19 Wo Asazuma Wakugo no Sukune no Mikoto 411–453
(42 years)
Emperor Ingyō
Traditional dates ⎤]
20 Anaho no Mikoto 453–456
(3 years)
Emperor Ankō
Traditional dates ⎥]
21 Oho Hatsuse Wakatakeru no Mikoto 456–479
(23 years)
Emperor Yūryaku
Traditional dates ⎦]
22 Shiraka Takehiro Kuni Oshi Waka Yamato Neko no Mikoto 480–484
(4 years)
Emperor Seinei
Traditional dates ⎧]
23 Ohoke no Mikoto 485–487
(2 years)
Emperor Kenzō
Traditional dates ⎨]
24 Ohoshi (Ohosu) no Mikoto/ Shimano Iratsuko 488–498
(10 years)
Emperor Ninken
Traditional dates ⎩]
25 Wohatsuse Wakasazaki 498–506
(8 years)
Emperor Buretsu
Traditional dates ⎪]
26 Ōto/Hikofuto (Hikofuto no Mikoto/Ōdo no Sumera Mikoto) 507-531

Japanese Cosmology

So, what did the universe look to Japanese people[ix] of the Kofun Period?

To the average peasant, it probably just looked like agricultural cycles peppered with bouts of luck or malady. For them, a spiritual realm existed and people visited sacred sites that were predecessors of what we now call 神社 jinja Shintō shrines to pray for harvests and health or to thank the gods such things.

However, to the elites of the Kofun Period, the universe’s spiritual realm was a bit more relevant. It described the trials and tribulations of their ancestors who lived in a fabled time, barely remembered by man. The peasants were fine just knowing bits and pieces of these fantastic stories of yore because they were more interested in praying for good harvests, healthy families, and keeping away ghosts, but the elite clans treasured these epic stories because they described the exploits of their divine ancestors. Also, if anyone questioned your family’s high position in society, you could cite your divine lineage and tell them to suck it.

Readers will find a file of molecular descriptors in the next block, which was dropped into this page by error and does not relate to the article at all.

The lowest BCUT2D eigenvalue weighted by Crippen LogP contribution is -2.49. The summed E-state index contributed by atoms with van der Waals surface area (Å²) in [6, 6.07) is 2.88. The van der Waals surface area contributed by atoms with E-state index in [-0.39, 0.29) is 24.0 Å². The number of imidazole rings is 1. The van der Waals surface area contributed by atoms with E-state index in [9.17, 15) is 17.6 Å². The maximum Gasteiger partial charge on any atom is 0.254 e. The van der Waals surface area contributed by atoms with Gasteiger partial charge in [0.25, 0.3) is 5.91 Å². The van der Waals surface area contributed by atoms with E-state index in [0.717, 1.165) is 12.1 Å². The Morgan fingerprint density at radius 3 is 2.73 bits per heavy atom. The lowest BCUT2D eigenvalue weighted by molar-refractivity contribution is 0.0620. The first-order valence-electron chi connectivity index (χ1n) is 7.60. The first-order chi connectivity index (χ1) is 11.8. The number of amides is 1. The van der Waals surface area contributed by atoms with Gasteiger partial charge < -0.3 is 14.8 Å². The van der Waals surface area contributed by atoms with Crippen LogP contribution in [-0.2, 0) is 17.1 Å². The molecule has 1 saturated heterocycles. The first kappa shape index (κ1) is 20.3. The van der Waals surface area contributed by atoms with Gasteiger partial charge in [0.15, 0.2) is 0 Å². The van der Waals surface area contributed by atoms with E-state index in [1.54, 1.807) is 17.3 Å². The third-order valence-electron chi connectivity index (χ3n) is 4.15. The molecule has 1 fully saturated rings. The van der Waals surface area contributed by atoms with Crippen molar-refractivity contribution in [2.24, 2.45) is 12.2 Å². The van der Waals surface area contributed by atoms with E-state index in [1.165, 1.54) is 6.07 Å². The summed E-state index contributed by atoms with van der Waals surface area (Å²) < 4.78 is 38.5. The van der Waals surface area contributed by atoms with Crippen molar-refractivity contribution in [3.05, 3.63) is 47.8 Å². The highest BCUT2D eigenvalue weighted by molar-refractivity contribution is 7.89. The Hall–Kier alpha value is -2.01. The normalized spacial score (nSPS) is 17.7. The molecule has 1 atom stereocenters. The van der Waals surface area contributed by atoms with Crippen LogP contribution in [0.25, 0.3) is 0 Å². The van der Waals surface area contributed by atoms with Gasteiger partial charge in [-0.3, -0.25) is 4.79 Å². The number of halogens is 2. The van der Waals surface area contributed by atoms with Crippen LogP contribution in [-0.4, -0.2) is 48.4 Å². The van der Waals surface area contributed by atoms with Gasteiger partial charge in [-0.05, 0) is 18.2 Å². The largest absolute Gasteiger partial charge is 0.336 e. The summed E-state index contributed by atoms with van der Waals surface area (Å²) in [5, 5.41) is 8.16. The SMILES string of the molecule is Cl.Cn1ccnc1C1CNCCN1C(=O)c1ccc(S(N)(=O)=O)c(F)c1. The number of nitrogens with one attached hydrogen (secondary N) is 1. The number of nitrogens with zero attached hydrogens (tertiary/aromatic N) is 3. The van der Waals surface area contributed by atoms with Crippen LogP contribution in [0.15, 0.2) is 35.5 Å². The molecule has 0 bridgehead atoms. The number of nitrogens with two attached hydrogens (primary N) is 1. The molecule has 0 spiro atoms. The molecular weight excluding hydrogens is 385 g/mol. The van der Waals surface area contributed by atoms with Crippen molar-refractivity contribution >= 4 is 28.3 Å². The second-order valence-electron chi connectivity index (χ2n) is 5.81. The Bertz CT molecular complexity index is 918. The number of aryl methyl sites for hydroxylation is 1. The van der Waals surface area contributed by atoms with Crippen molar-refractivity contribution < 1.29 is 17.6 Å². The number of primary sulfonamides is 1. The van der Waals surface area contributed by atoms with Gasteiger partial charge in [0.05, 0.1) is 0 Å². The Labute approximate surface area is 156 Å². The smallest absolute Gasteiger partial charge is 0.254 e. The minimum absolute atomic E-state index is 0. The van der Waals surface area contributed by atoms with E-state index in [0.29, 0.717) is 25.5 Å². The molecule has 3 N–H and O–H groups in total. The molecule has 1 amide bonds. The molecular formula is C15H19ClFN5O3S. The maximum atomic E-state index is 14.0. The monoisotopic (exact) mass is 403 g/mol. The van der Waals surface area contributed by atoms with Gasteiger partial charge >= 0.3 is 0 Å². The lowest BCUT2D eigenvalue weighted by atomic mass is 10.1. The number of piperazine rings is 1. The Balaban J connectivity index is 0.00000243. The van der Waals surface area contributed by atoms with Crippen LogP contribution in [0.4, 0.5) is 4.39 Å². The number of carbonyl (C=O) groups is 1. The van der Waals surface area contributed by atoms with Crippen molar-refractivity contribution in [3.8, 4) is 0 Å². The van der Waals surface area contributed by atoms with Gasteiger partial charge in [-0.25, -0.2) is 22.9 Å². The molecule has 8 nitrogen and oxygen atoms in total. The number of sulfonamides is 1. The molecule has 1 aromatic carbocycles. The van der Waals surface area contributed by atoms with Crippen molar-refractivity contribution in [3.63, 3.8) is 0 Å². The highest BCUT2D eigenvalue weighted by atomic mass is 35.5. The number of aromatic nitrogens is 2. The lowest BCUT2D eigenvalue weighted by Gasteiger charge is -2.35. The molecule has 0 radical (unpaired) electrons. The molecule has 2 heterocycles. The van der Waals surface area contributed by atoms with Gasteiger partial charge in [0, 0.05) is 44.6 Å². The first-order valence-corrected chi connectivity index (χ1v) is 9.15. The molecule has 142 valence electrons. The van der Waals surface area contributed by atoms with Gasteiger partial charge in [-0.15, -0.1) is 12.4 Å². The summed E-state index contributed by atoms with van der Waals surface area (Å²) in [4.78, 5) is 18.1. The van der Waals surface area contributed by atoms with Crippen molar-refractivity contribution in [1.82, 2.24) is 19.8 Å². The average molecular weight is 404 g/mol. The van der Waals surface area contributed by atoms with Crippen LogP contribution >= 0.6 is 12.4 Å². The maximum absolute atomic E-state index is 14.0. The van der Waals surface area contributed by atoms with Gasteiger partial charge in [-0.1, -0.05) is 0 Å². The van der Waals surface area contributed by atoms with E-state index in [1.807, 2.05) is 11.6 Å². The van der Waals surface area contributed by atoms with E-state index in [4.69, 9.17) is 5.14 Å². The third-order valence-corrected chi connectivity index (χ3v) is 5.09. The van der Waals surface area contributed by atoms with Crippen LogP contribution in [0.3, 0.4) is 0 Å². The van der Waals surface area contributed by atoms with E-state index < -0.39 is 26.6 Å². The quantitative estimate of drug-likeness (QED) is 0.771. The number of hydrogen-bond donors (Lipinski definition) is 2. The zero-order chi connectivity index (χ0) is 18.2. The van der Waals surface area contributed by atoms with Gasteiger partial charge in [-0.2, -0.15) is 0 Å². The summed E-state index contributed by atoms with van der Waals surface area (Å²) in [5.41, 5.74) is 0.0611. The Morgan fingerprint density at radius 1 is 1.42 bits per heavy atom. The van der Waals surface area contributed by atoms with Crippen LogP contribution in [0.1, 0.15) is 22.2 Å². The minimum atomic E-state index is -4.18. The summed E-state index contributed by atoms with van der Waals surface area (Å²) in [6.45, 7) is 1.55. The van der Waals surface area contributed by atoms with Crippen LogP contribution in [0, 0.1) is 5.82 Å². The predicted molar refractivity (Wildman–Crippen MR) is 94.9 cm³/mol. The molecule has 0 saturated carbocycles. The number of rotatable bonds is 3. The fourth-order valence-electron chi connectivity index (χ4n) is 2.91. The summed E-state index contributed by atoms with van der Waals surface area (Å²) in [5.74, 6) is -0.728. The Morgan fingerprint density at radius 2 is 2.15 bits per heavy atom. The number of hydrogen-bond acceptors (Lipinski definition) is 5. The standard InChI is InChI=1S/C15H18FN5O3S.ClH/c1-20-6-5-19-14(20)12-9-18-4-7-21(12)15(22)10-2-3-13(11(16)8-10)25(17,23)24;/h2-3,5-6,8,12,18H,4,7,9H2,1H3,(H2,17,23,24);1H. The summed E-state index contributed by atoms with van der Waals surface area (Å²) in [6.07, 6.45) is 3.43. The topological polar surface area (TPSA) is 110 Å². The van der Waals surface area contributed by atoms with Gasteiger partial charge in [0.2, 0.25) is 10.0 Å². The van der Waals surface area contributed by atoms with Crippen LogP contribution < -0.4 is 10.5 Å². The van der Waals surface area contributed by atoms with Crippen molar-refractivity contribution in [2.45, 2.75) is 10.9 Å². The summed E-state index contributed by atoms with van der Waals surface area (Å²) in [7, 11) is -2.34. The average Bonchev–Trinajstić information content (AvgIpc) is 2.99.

These tales — some just-so-stories, others folklore, and yet others just veiled peaks into the politics of an era long-hidden since time immemorial, handed down by illiterate generation upon illiterate generation — described a universe populated by heavenly kami and earthly kami, humans and animals, ghosts and monsters. They attempted to explain the mysterious, the magical, the inexplicable, and everything and everyone’s place in the world.

Although these legends took place in a mysterious epoch long ago, the people of early Japan seemed to view their universe in a very peculiar way. It’s from those early texts, the Kojiki and Nihon Shoki, that we know how they understood the history of the universe. It’s clear that by the 7 th century, the universe was generally understood to have consisted of two distinct ages: one is a mysterious and magical “land before time” and the other is the mundane world in which we all live and can only tell stories of ancient times.

Now, in the Age of the Gods, the cosmos was physically divided into three distinct realms, each populated by different castes of magical beings. Notice the hierarchy. The heavens are purely divine. The earth is mostly mundane. And beneath the realm of man, is a polluted and meaningless world of death and decay, only accessible by dark, damp caves or death itself.

Basic Cosmography